This isn’t the first time on TV that Connolly has hit Bush from the left for not caring enough about the downtrodden. After Bush’s State of the Union address in late January, she packed five liberal agenda issues into one sentence on the Fox broadcast network: "I have to say that part of what also struck me, aside from how frightening much in this speech was, were the things that were missing. Very little with respect to minorities, the uninsured, the homeless, the elderly, Enron workers who have lost their life savings."
For a picture of her and for how the Washington Post reprimanded her for once criticizing Al Gore, after ignoring her liberal shot at Bush:
Seconds after Diane Sawyer demanded of Treasury Secretary Paul O’Neill that the government spend more to save private companies -- “Are you prepared to do what it takes to bail out the airline industry?" -- she suddenly became concerned about government spending, asking about how much the economic summit is “costing?"
MRC analyst Jessica Anderson caught this sequence of questions on the August 13 Good Morning America from Sawyer to O’Neill:
-- "We have heard that the President is going to express some concern this morning down in Texas, and indeed, when you just look at the airline picture this morning -- US Airways, bankruptcy; United, said to be in trouble; American Airlines, laying off 7,000 people -- are you prepared to do what it takes to bail out the airline industry alone?"
-- "But in the near term, are you ready to supply the hundreds and hundreds and hundreds of millions of dollars it would take to bail them out, if necessary?"
-- "As you know, Mr. Secretary, there's been a lot of criticism by the opposition of this conference being held down in Texas. They are calling it a PR shenanigan, among other things, as you're flying in half the Cabinet staff, security, which is expensive, that the President's going to drop in for about 20 minutes to each of these sessions and be home by two o'clock this afternoon. Is that the case and how much is this costing?"
Sawyer went on to ignore the pork-barrel spending in describing the bill Bush would soon announce he would veto: "Is the President going to say it's so bad that he's going to, for now, reject the $5.1 billion in terrorist assistance money the Congress has appropriated, which includes things like overtime for policemen?"
On Tuesday’s Early Show, CBS’s Jane Clayson made the usual media assumption that Bush, “as a CEO President,” must “convince the public” that he “is not aligned with the corporate greed.” But a USA Today/CNN poll done by Gallup in late July discovered that, as USA Today reported it, “an overwhelming 72 percent thought the experience Bush and Cheney had as corporate executives was a good thing.”
MRC analyst Brian Boyd observed this question from Clayson to White House economic adviser Lawrence Lindsey on the August 13 Early Show: “How difficult has it been, Mr. Lindsey, to convince the public that the President as a CEO President is not aligned with the corporate greed that we've been seeing in corporate America?"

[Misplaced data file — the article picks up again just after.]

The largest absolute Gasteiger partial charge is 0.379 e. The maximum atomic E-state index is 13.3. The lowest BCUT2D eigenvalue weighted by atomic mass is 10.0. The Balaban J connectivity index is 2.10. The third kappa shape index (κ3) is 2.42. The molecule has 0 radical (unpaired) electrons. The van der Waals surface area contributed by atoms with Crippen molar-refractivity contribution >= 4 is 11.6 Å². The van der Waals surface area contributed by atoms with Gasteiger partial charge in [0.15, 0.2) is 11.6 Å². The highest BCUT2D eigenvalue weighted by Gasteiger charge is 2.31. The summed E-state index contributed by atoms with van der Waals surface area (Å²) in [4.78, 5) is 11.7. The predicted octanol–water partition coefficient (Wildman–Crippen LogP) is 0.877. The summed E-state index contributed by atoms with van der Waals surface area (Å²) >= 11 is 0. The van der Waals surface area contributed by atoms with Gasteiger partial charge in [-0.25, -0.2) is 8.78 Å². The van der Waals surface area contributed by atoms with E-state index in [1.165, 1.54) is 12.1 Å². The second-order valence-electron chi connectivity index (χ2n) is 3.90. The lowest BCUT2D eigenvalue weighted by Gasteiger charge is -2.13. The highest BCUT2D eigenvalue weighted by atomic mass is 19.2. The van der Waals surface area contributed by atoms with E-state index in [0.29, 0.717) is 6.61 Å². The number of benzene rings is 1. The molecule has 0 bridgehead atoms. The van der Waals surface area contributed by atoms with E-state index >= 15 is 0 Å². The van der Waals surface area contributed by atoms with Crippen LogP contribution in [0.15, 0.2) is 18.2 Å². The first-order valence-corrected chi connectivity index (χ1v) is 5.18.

A poll found it’s a lot easier for the public than the media.
In an August 7 “Money” section story, USA Today reporter Susan page relayed: “In a USA TODAY/CNN/Gallup Poll taken July 26-28, an overwhelming 72 percent thought the experience Bush and Cheney had as corporate executives was a good thing. But the public was evenly split 42%-42% on whether it was a good idea or a bad one for a President to have former corporate executives in key jobs.”
The headline for that story: “Corporate credentials weigh down Bush's team.” The subhead: “Former executives, once assets, become political baggage.”
Washington Post media reporter Howard Kurtz rebuked one of his Post colleagues for labeling conservatives but not liberals in a Sunday profile of Cornel West, but he also rationalized the specific disparity before declaring: “This sort of imbalance does create the perception of unfairness.”
Reading Kurtz’s weekly “Media Backtalk” chat from Monday, I stumbled upon how CyberAlert had been channeled in a question posed to Kurtz.
The exchange in the August 12 session:
“Washington, D.C.: Why does The Post insist on slapping the 'conservative’ label on right-wing organizations and advocates, but rarely puts the 'liberal’ label on left-wingers? It happened again in Sunday's story on Cornel West. The National Review and Shelby Steele were both identified as 'conservative,’ while Jesse Jackson, Ralph Nader and Al Sharpton weren't given any label at all. Is this forgetfulness or is there a double-standard?”
Kurtz replied: “That's a problem. I think reporters need to be more careful about this sort of one-sided labeling. You could argue that everyone knows where Jackson, Nader and Sharpton stand while Steele is less well known, but this sort of imbalance does create the perception of unfairness.”
For the text of the entire session:
Either on his or her own of via CyberAlert, the questioner had picked up on a disparity highlighted in the August 12
CyberAlert: In a 3,600 word profile of the far-left Cornel West, Washington Post reporter Lynne Duke managed to avoid even once using the term “liberal” as she applied no label Al Sharpton, Bill Bradley, Jesse Jackson, Ralph Nader or Lawrence Summers, but was quick to tag National Review as a “conservative journal,” Shelby Steele as “a black conservative scholar” and Martin Peretz as “a leading neoconservative.” She dubbed West a “radical,” but insisted he was “influenced” by the “conservatism of the church.”
For details and a link to the original Post story:
CyberAlert readers sometimes wonder what they can do to combat liberal media bias. Well, here’s an idea in action: Whenever reporters appear in online chat sessions confront them with a specific example of their bias or of bias by a colleague. They will either squirm out of it, or like Kurtz, stand up and acknowledge the problem.